Because WordPress sucks, I couldn’t embed this slideshow.
Here is the link.
I’m just sayin’, is all.
Because WordPress sucks, I couldn’t embed this slideshow.
Here is the link.
I’m just sayin’, is all.
There have been so many juicy topics to cover, it’s been difficult to keep away. Every time I’m moved to write, though, I really have something else to do or simply don’t want to devote the time to it. That said, here is, in summary, how to think about the following issues:
Google/China: Yes, if Google was #1 in China this wouldn’t have happened, but they’re not and it did. As a result, this is one of the great humanitarian corporate moves of all time. Perhaps the greatest (there’s not a lot of competition, I’m guessing). Google should follow through and close their business there. As arguably the most important corporation in the world, the move will properly shame China and the many companies that remain in that authoritarian country. Here’s a question that any one doing business there should ask: Would I want to live here?
Haiti: Nothing to do in the aftermath but help. In the long term, I’m with David Brooks and Bret Stephenson. Let’s stop giving money to countries “in need.” It does nothing, and may actively do harm. It’s difficult, because it is human nature to try to help fellow humans in need, but it’s also the right thing to do. Certainly, what the first world has been doing for decades has not worked.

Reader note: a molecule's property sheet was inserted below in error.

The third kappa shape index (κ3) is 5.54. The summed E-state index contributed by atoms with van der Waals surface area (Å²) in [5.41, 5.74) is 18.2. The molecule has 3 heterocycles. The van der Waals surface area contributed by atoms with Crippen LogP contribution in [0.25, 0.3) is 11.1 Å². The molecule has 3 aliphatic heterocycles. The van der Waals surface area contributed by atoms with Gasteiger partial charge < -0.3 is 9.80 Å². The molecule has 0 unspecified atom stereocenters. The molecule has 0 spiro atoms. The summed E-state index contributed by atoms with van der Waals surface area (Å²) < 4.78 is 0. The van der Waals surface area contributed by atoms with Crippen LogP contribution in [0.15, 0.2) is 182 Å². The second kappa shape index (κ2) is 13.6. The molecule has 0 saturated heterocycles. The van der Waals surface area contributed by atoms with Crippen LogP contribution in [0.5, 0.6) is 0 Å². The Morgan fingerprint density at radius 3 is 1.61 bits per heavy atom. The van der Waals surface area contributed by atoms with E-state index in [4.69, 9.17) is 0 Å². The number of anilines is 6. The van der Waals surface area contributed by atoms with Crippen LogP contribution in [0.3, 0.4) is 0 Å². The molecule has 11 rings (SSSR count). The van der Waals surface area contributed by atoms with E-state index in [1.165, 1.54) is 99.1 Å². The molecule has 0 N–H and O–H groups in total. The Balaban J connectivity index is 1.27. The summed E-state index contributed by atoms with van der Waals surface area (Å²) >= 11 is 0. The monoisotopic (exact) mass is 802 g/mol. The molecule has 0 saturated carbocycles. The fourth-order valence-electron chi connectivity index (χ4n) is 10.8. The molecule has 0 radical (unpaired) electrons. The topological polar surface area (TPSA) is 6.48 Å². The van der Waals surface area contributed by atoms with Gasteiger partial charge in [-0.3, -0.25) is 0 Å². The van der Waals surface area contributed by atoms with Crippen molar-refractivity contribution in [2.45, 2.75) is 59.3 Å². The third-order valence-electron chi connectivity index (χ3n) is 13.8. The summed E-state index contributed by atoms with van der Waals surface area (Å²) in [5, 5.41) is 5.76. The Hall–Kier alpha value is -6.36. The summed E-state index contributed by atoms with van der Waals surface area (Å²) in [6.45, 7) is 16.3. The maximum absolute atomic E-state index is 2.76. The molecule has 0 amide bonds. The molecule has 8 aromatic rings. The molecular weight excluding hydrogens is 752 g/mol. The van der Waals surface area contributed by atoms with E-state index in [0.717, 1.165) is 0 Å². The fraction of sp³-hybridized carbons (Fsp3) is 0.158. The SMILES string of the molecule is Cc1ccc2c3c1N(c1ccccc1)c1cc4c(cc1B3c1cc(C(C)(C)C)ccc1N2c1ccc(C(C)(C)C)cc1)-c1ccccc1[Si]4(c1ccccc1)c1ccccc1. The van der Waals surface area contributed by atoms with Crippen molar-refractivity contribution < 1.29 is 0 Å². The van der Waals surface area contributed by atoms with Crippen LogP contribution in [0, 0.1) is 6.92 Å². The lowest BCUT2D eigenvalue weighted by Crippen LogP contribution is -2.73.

Taxachusetts: I would have voted for Scott Brown too. Seriously. I would have voted for a cardboard cutout against Coakley. Although she was inept, I would have done it to send the message. I have said, many times, that if Obama and this Congress can’t get it done, then there is no hope for us. Year one has been an epic, unmitigated failure. Iraq, Afghanistan, secrecy, deficit spending, bank coddling, and worst of all, the healthcare nightmare. I blame Obama for not using his robust post-election strength to strong arm Pelosi (failure) and Reid (failure) immediately. Weak, poorly managed, pathetic. Obama, where are your balls? It’s time to lead.
And, btw, why do you need the 60 votes? Make an exceptional bill and let the GOP filibuster. Call their bluff. If they do it, and the bill dies, you hang it around their neck. Now, the bill dies, and it’s a Dem failure. Disgraceful.
(But then there would be no healthcare bill, someone wails. So fucking what? Paul Krugman can cry to his cats. This is not the most pressing issue in America. Budget restraint, financial reform, and confiscatory, punitive taxes on very wealth bankers, should be the priority. Followed by a 10% spending cut across the entire government, no exceptions.
We are going to have to suffer, period. Let us start suffering already so we have a shot at not fucking our children.)
The bottom line for me, in all this, is that I have really given up hope. I don’t believe our Congress (and the state legislatures) are capable of introducing the change (ethics, responsible spending) that is necessary.
Something very, very bad is going to happen in the next ten or twenty years. War with China, epic depression/inflation/default, or, in the best case scenario, a benevolent military coup (and a draft) that reforms the government in a way that makes it possible for America to function properly.